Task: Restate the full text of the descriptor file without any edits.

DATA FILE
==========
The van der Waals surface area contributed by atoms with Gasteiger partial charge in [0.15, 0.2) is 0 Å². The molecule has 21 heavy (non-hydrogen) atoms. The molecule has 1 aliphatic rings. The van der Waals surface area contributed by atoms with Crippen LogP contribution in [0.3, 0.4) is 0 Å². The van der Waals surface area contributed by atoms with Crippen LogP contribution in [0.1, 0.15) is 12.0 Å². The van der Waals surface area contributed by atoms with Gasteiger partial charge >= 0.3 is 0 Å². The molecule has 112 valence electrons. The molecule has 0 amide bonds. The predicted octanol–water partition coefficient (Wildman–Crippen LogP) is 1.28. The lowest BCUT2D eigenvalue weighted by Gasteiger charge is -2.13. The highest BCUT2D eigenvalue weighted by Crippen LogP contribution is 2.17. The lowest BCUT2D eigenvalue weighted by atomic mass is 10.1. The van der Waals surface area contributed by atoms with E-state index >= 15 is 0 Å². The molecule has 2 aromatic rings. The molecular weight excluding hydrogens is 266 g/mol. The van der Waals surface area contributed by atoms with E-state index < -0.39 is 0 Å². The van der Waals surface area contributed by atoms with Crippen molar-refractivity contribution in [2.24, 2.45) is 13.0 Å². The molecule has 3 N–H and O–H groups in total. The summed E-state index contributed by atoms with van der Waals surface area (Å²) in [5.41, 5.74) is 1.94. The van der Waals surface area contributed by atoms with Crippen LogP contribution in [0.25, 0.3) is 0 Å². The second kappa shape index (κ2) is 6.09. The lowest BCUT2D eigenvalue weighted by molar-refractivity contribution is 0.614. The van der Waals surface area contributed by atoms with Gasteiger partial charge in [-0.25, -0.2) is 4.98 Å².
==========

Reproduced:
The van der Waals surface area contributed by atoms with Gasteiger partial charge in [0.15, 0.2) is 0 Å². The molecule has 21 heavy (non-hydrogen) atoms. The molecule has 1 aliphatic rings. The van der Waals surface area contributed by atoms with Crippen LogP contribution in [0.3, 0.4) is 0 Å². The van der Waals surface area contributed by atoms with Crippen LogP contribution in [0.1, 0.15) is 12.0 Å². The van der Waals surface area contributed by atoms with Gasteiger partial charge >= 0.3 is 0 Å². The molecule has 112 valence electrons. The molecule has 0 amide bonds. The predicted octanol–water partition coefficient (Wildman–Crippen LogP) is 1.28. The lowest BCUT2D eigenvalue weighted by Gasteiger charge is -2.13. The highest BCUT2D eigenvalue weighted by Crippen LogP contribution is 2.17. The lowest BCUT2D eigenvalue weighted by atomic mass is 10.1. The van der Waals surface area contributed by atoms with E-state index >= 15 is 0 Å². The molecule has 2 aromatic rings. The molecular weight excluding hydrogens is 266 g/mol. The van der Waals surface area contributed by atoms with E-state index < -0.39 is 0 Å². The van der Waals surface area contributed by atoms with Crippen molar-refractivity contribution in [2.24, 2.45) is 13.0 Å². The molecule has 3 N–H and O–H groups in total. The summed E-state index contributed by atoms with van der Waals surface area (Å²) in [5.41, 5.74) is 1.94. The van der Waals surface area contributed by atoms with Crippen LogP contribution in [0.25, 0.3) is 0 Å². The second kappa shape index (κ2) is 6.09. The lowest BCUT2D eigenvalue weighted by molar-refractivity contribution is 0.614. The van der Waals surface area contributed by atoms with Gasteiger partial charge in [-0.25, -0.2) is 4.98 Å².